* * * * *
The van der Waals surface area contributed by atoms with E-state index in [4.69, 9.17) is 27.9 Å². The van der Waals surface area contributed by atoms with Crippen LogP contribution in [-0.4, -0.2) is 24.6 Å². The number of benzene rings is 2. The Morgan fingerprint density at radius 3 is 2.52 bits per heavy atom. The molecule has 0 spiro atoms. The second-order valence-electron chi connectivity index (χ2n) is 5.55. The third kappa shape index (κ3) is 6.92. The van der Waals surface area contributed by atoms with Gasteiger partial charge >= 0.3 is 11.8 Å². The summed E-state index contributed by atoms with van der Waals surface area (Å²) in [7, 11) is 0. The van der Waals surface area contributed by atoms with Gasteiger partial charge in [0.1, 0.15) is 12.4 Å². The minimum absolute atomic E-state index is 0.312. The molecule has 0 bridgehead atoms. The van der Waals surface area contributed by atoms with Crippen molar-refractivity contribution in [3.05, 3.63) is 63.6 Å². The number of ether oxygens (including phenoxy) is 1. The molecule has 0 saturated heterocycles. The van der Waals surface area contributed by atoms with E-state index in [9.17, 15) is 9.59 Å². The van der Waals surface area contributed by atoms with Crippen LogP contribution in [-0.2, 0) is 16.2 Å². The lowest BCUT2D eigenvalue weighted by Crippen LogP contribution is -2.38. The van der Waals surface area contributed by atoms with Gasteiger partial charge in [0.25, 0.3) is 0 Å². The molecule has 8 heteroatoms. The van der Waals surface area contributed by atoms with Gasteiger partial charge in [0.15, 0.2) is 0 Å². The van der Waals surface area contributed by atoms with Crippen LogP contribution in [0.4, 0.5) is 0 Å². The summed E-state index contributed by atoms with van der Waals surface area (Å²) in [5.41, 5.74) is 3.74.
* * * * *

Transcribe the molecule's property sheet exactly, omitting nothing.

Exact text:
The van der Waals surface area contributed by atoms with E-state index in [4.69, 9.17) is 27.9 Å². The van der Waals surface area contributed by atoms with Crippen LogP contribution in [-0.4, -0.2) is 24.6 Å². The number of benzene rings is 2. The Morgan fingerprint density at radius 3 is 2.52 bits per heavy atom. The molecule has 0 spiro atoms. The second-order valence-electron chi connectivity index (χ2n) is 5.55. The third kappa shape index (κ3) is 6.92. The van der Waals surface area contributed by atoms with Gasteiger partial charge >= 0.3 is 11.8 Å². The summed E-state index contributed by atoms with van der Waals surface area (Å²) in [7, 11) is 0. The van der Waals surface area contributed by atoms with Gasteiger partial charge in [0.1, 0.15) is 12.4 Å². The minimum absolute atomic E-state index is 0.312. The molecule has 0 bridgehead atoms. The van der Waals surface area contributed by atoms with Crippen molar-refractivity contribution in [3.05, 3.63) is 63.6 Å². The number of ether oxygens (including phenoxy) is 1. The molecule has 0 saturated heterocycles. The van der Waals surface area contributed by atoms with E-state index in [9.17, 15) is 9.59 Å². The van der Waals surface area contributed by atoms with Crippen LogP contribution in [-0.2, 0) is 16.2 Å². The lowest BCUT2D eigenvalue weighted by Crippen LogP contribution is -2.38. The van der Waals surface area contributed by atoms with Gasteiger partial charge in [0.25, 0.3) is 0 Å². The molecule has 8 heteroatoms. The van der Waals surface area contributed by atoms with Gasteiger partial charge in [0.15, 0.2) is 0 Å². The van der Waals surface area contributed by atoms with Crippen LogP contribution in [0.4, 0.5) is 0 Å². The summed E-state index contributed by atoms with van der Waals surface area (Å²) in [5.41, 5.74) is 3.74.